—in response to the 2012 presidential election
It is winter, and you become separated,
disconnected, resumed—it is winter, and
you become a child. It is as if you are—
as if you always were—one body within
a much larger body, one window within
another. There is furniture where
the organs should have been, except for the eyes.
The eyes move, the eyes see, the eyes change color
with the weather. There are posters everywhere,
of children—of children eating, of children
eating goats, goat eyes, goat legs, goat kidneys.
The lack of donors.
A car careens into the intersection,
a truck merges into traffic as if reading
the definition to altruism.
It is winter, and it is a moment, and
it is a car and a truck, colliding.
The lack of legs, the eating of goat legs,
the donation of other parts, the taking.
The taking of children, their removal.
In a dream, I remember you stole my child.
You swallowed her hair over and over.
Your fingers never stopped touching her shoes.
The posters cluster together as if attracted,
making room for other posters, covering every surface—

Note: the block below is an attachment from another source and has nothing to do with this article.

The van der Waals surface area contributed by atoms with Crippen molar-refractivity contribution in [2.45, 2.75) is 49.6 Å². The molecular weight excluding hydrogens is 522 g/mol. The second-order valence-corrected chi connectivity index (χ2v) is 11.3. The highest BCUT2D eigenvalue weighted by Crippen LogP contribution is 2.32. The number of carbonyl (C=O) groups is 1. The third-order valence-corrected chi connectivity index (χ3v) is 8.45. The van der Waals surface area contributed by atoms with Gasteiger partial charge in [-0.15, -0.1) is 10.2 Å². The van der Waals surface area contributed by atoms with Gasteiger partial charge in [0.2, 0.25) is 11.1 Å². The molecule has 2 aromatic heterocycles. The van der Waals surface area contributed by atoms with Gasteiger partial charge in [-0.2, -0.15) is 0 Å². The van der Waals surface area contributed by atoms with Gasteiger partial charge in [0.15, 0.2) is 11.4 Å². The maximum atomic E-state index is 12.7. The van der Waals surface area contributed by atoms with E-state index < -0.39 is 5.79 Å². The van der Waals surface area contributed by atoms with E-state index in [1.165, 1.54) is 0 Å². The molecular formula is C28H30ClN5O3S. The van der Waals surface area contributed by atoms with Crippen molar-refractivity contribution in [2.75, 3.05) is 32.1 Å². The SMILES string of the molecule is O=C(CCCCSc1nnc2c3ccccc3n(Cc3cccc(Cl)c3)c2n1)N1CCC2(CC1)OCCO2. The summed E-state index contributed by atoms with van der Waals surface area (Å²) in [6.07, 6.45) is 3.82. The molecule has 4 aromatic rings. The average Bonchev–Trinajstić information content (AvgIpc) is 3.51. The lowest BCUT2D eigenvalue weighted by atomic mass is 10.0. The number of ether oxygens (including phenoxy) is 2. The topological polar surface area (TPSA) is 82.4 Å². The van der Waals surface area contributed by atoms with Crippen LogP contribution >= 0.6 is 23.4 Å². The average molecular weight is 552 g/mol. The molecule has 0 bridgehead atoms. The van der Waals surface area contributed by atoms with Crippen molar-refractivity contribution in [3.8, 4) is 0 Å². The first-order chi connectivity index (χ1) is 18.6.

the floor, the ceiling, the heart, the left kidney—
except the eyes that continue to look out
through the larger body, the body in the world,
the body that exists in the satellites,
that was made somewhere in the stars and
delivered through other larger bodies,
with smaller bodies watching.
It is winter, and it is the election.
Your smaller body turns and collides
with poster after poster, your smaller body turns
black and blue with its lack of water,
its lack of experience on the West coast.
There are words, and there are colors,
inside and outside the larger body, and
the color of your smaller body changes,
bleeding, corroded, dead.
And yet it is not quite dead.
It lasts until the final stretch, when your larger body
places itself on the stage, giving a speech and then—
you realize blue does not turn red with wind.
Red and blue combine.